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Brand Stewardship

Pet Age Staff//August 3, 2015//

Brand Stewardship

Pet Age Staff //August 3, 2015//

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Over a century ago, as ranchers drove their cattle across the plains to Chicago for slaughter, they used branding irons to indicate which heads of steer belonged to them. This tradition of marking a product with the name of the owner was later adopted by businesses that were looking to distinguish their products from their competitors’ during the rise of packaged goods in the 19th century. Since then, businesses of every kind have owned and used brand names, which are essentially non-generic names that identify them from among their competitors.

However, the term “brand” is no longer simply the name given to a set of products or services supplied by a specific source. “Brand” now encompasses all of the consumer perceptions and expectations associated with said set of products or services. This means that, although the company owns the mark, language and tangible assets associated with a brand, the consumer owns the brand itself. Therefore a company’s ultimate responsibility is to be the brand’s steward.

Having also evolved over the last century, brand stewardship is the careful and responsible management of the brand entrusted in one’s care. No longer the establishment of a simple set of rules created to protect the brand, with a “set it and forget it” mentality, today’s brand stewardship demands vigilance, vision, innovation and constant monitoring of the brand’s performance. The burden falls not only upon brand and product managers, but instead on the entire organization to manage and support the brand throughout its lifetime.

Stewarding Your Brand

Understanding the new power position that consumers have over brands, what was once stewardship of your brand is now essentially the careful and responsible management of your customers’ ongoing relationship with your brand. From positioning and perception to your product’s performance, your customers’ experience with your brand will ultimately determine its fate.

Stand Out in a Crowd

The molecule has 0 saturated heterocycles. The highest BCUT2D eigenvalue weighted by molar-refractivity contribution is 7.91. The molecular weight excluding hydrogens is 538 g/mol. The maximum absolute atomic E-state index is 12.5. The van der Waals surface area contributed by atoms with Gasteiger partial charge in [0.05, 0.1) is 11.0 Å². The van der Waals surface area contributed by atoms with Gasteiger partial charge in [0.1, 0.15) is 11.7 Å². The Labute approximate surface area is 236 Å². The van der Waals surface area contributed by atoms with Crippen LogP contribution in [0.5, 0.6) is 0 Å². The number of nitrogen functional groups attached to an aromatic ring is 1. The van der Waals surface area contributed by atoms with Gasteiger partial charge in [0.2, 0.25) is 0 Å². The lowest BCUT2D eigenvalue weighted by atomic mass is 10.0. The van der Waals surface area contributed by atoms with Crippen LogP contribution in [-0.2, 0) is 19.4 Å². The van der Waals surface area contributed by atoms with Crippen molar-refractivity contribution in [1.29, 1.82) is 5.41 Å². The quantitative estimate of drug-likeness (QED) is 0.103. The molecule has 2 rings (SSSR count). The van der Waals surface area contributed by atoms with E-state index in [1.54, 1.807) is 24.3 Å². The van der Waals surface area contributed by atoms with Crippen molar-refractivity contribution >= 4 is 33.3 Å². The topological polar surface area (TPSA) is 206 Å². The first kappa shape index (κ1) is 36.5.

Establishing the correct position for your brand in the market and understanding the associated expectations of your customer will help you develop the right pricing, messaging and marketing mix. To understand all of the interrelated factors that help determine your brand’s position, you can use SWOT (strengths, weaknesses, opportunities and threats), VRIO (valuable, rare, imitable and organized) and Porter’s Five Forces analyses to provide insight into how your company can align what the market needs, what your customers expect and what your product provides. As the market changes and new opportunities and threats arise, your company will need to continually monitor your brand’s positioning and adjust as needed.

Perception is Reality  

Your brand is made up of all of the things that your customer has assigned to it including their perception of your culture, the intangible ways your products benefit their lives and the expectations they have of how your product will perform. Do you know what these perceptions are? Do you understand the emotional connection they have to your brand so you can build upon it? Establishing the appropriate perceptions, understanding how those perceptions evolve and managing them to stay in alignment with what you are really offering will help ensure a strong, ongoing relationship.

Peak Product Performance

To be good brand stewards, you must demand that your product do what it promises; it must perform the same way to meet established expectations every time. That’s the bottom line. There are no exceptions to this rule if you want to have a strong brand. This not only holds true for the tangible and functional benefits of your product but also the intangible and emotional benefits. This is where ongoing customer research provides insight into how your product performs against customer expectations and should be a mechanism for feedback as the brand grows and evolves.

Everyone on Board

The responsibility of managing these three elements of stewardship rests with every department. Executive leadership should set the course for the brand, understand its position and be the strongest proponent for staying true to its promise. Sales and marketing need to work directly with customers to set expectations and support realistic perceptions. Operations, product development, sourcing and manufacturing all have their place in ensuring that the product continues to meet expectations. And customer service responds when the product offering doesn’t meet expectations, helping to realign and manage disappointment. This unified approach to stewardship is the best way to create, protect and grow a brand.

-Sarah Julian